Any look at Julius Nyerere is not complete unless it highlights the reason why Tanzania still so highly respects its beloved leader: his character. Nyerere was a humble man. It is said that in the midst of traveling from region to region, delivering public speeches as president, that he would lay aside his speech schedule every so often to help a local farmer plant or harvest his crops. Unless one knew what he looked like, Nyerere could have been easily overlooked as any one of the other farmers in the field. He was very approachable, and this has set a precedent for proceeding presidents who will often have common peasants who demand a personal audience with the president. Nyerere was self-effacing and not afraid to admit his mistakes and recognize his failures. In a rather forthright way, he recognized the economic outcome of his social experiment in his farewell speech in 1985: "I failed. Let's admit it." Yet, it was that speech in 1985 that made him the first African head-of-state to voluntarily step down from office, again showing the humility of the man. And to say that he was a failure would be to ignore the huge strides he had made in education and medical, to say nothing of the all-too-rare commodity of political peace that was achieved under his nearly 25 years of leadership. The role that he played in politics, even after resigning from the presidency is illustrated in his influence on the one-party political system. Nyerere began to speak out about the corruption that had taken hold of Tanzania's one political party, and he began to advocate for multiple parties to provide an alternative to the stagnant CCM (Tanzania's ruling party). It was through Nyerere's influence that Tanzania peacefully transitioned to a multi-party democracy.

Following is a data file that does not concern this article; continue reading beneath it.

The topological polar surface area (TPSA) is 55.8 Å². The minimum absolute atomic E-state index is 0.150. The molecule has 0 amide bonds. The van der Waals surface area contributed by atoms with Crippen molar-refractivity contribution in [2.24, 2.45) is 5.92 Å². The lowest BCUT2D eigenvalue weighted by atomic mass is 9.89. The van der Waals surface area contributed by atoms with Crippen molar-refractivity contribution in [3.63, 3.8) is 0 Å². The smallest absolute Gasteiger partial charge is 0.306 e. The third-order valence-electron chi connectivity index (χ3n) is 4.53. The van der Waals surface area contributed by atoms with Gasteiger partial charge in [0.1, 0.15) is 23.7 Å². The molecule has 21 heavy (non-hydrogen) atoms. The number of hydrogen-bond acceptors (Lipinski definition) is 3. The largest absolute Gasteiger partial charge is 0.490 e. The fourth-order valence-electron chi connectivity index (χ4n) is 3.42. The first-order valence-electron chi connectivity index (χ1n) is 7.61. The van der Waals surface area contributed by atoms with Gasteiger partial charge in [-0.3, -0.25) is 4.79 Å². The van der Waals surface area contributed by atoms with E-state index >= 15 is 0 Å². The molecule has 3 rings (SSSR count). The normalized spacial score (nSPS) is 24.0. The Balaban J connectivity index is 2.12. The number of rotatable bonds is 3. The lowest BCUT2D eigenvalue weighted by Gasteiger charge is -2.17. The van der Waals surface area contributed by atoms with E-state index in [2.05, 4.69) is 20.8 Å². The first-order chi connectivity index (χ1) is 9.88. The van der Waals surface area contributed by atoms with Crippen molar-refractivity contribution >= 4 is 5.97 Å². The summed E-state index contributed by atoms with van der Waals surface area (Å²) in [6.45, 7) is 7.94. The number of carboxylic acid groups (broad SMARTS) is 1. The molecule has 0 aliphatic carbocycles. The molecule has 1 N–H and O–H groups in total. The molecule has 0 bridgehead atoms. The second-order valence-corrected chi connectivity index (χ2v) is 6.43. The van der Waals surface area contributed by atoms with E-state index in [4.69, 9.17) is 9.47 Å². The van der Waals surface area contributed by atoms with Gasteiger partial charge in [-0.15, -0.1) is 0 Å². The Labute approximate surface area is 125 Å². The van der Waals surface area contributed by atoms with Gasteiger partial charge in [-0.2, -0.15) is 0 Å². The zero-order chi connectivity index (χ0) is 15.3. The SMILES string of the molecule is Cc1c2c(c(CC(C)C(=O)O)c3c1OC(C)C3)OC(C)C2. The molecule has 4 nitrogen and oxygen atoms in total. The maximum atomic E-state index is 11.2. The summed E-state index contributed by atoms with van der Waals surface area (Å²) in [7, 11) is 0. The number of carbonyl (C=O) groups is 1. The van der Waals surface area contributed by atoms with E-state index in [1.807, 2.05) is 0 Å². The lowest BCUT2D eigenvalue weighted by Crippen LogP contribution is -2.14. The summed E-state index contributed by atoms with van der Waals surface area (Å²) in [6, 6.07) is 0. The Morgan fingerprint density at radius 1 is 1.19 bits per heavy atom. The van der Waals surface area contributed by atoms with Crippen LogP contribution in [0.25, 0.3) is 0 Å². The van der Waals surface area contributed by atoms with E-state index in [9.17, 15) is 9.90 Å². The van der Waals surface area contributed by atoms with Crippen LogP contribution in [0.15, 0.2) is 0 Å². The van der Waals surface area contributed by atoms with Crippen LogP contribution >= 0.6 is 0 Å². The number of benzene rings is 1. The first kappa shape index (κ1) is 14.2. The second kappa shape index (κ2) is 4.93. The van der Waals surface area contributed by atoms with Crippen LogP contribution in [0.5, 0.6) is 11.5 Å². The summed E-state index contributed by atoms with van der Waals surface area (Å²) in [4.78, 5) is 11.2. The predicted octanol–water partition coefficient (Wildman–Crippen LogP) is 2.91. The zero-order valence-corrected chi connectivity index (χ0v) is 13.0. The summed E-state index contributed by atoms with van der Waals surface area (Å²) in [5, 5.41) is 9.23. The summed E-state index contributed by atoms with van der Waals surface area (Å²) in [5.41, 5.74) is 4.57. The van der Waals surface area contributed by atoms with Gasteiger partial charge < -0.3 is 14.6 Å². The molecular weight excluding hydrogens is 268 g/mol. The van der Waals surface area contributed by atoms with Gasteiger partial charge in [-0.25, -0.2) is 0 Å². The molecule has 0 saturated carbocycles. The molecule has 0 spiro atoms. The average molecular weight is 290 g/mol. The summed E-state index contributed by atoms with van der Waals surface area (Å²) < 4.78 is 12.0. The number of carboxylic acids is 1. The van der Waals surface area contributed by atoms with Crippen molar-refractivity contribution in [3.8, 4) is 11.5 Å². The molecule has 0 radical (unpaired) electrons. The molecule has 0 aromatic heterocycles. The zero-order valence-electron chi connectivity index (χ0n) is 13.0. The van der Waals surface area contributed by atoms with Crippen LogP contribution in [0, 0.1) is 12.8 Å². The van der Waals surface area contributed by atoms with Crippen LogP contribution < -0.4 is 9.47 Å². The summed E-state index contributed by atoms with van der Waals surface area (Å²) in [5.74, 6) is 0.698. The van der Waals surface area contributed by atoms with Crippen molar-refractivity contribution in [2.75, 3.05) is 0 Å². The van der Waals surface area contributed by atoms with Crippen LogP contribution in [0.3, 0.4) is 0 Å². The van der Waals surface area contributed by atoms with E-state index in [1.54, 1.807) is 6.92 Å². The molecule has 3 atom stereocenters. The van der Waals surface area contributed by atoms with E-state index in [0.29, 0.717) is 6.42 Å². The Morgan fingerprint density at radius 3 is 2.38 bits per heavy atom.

Julius Nyerere, left an indelible mark on Tanzania, one that will not soon be forgotten.